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Review: Memoirs of a Geisha, Original Soundtrack

Where is the authentic Japanese music on this soundtrack?




Memoirs of a Geisha, Original Soundtrack

While he’s the venerated hierophant of orchestral film music, John Williams’s recent oeuvre has been, let’s face it, kinda weak. The War of the Worlds soundtrack was spotty at best, and the Harry Potter movies were “graced” with music so uniformly pedestrian the listener needed to look both ways before hitting “play.” Indeed, since his “Hymn To The Fallen” from 1998’s Saving Private Ryan, Williams has been unable to craft an honest-to-goodness, melodically distinctive theme for any of his scores, regardless of genre or source material.

I wish I could say that this trend has been reversed with the score to DreamWorks’s Memoirs of a Geisha. Instead, Williams seems to have embraced it. There will be no whistling along with these pieces, no rewinding and reliving inspirational cues. Even the opening track, “Sayuri’s Theme,” seems content simply to meander through chord changes, without any melodic focus. Granted, Williams does display a fine understanding of rhythmic technique as well as the subtleties of both Eastern and Western instrumentation. But lacking a melodic handhold (or even a harmonic one), Memoirs of a Geisha ends up sounding more like mere background music than a dynamic film score.

Potential listeners should also take heed that Williams has gone for—giving him the benefit of the doubt—an “homage” to Tan Dun’s soundtrack for Crouching Tiger, Hidden Dragon. Memoirs of a Geisha isn’t as compelling as Tan’s work, but it’s evocative enough to give pause to any intellectual property lawyers in the audience. In all fairness, some of the similarity may not be Williams’s fault. When you go for a Far Eastern motif these days, you really have no choice but to put a pentatonic “filter” of sorts over the standard classical diatonic scale. Such filters, while appropriately achieving that Asian flair, always end up making the music feel like a piece played only on the black keys. Moreover, the reduced tonal and color variety mean you’ve got to really kick butt on melody to craft something memorable (as Tan did with Crouching Tiger, Hidden Dragon), and Williams doesn’t kick anything here.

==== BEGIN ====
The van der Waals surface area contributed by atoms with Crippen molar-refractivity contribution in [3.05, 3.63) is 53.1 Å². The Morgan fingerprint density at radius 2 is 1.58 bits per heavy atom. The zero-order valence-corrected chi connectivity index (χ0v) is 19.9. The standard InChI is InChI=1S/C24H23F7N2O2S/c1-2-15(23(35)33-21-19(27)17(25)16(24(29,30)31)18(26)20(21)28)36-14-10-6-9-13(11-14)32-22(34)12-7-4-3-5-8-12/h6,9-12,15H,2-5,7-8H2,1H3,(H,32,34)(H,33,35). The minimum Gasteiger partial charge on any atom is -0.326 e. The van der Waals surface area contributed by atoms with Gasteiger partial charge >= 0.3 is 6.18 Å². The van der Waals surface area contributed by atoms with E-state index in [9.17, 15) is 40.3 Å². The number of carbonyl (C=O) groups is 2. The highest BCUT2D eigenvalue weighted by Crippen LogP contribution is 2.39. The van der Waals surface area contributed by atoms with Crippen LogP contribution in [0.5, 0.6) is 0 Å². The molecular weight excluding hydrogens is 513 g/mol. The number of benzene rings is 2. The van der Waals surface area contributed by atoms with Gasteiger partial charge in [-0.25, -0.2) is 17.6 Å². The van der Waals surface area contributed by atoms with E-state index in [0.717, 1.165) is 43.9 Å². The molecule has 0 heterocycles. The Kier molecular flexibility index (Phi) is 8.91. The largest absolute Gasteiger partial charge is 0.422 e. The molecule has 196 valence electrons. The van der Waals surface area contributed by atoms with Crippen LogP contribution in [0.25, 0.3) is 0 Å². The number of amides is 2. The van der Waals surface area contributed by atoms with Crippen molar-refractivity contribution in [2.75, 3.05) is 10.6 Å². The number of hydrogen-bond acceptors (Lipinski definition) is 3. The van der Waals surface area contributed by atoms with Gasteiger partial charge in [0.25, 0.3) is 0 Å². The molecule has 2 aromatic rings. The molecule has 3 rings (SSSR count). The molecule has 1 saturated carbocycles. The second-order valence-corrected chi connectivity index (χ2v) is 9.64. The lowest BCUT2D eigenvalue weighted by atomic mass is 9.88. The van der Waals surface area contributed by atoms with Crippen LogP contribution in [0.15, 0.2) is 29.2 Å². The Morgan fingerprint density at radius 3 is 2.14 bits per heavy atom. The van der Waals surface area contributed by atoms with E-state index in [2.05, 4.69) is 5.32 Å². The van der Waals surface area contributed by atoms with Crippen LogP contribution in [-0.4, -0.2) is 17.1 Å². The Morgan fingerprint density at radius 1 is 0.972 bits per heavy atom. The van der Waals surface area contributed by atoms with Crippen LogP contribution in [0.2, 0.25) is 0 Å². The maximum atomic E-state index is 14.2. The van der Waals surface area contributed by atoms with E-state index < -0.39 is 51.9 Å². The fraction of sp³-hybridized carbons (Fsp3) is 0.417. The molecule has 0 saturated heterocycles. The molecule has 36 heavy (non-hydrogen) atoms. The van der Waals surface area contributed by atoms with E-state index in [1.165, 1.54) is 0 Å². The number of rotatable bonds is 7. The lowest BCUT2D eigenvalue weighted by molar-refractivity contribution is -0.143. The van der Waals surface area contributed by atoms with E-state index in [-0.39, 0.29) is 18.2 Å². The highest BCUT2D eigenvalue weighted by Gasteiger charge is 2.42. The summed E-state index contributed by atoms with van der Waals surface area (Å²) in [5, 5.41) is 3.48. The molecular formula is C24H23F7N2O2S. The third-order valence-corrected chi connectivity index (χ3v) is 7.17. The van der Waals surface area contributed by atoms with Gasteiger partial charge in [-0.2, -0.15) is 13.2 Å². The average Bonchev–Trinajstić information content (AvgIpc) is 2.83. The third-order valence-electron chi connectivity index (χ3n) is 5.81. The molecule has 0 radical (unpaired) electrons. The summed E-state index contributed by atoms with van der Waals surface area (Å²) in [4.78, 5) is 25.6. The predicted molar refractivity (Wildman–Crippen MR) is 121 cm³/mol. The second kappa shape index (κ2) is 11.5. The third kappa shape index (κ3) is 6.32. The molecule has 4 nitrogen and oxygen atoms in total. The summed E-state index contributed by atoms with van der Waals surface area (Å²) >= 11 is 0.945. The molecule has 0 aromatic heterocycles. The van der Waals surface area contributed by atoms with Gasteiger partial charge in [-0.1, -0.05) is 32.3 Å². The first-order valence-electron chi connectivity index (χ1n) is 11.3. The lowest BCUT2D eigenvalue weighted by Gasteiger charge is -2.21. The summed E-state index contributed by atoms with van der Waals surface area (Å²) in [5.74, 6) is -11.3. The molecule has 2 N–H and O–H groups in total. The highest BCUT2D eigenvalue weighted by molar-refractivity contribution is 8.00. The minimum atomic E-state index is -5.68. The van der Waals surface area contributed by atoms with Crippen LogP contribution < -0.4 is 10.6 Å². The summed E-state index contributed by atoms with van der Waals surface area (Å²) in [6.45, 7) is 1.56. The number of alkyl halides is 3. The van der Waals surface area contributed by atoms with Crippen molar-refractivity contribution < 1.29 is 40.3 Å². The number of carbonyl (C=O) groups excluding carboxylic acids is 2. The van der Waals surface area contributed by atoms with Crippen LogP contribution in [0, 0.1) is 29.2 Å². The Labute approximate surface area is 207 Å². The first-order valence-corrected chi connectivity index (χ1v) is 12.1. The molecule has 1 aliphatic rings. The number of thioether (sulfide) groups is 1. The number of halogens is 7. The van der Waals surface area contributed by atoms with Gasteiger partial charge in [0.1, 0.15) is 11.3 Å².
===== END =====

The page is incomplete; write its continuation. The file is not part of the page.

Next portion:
The performances, on the other hand, are uniformly excellent, as you would expect from the likes of Yo-Yo Ma and Itzhak Perlman. There are also some featured Japanese instruments, including the shakuhachi (similar to the recorder) and the koto (a kind of Japanese zither). These are well played, but damned if I can tell the difference between them and their Chinese equivalents. Which leads me to a major question: Where is the authentic Japanese music on this soundtrack? Where are the classic numbers from traditional noh or bunraku dramas, or how about enka? Where are the min’yo that Sayuri, the titular Geisha, would certainly have sung for her clients? Or, if not these, then how about some original works by Williams in the same style?

The film’s producers were criticized (especially in Japan) for employing Chinese actresses in Japanese roles, but in the end, that’s a defensible choice: likely they needed Asian actresses who were familiar enough to Western audiences to credibly sell the picture. But does the score, too, need to be interchangeable with a Chinese work of the same type? It’s a shame that, in place of a musically captivating score, Williams doesn’t at least provide us with a culturally distinctive one. Instead, Memoirs is just another phoned-in effort, one more nail in the coffin of Williams’s career.

Label: Sony Classical Release Date: November 29, 2005 Buy: Amazon

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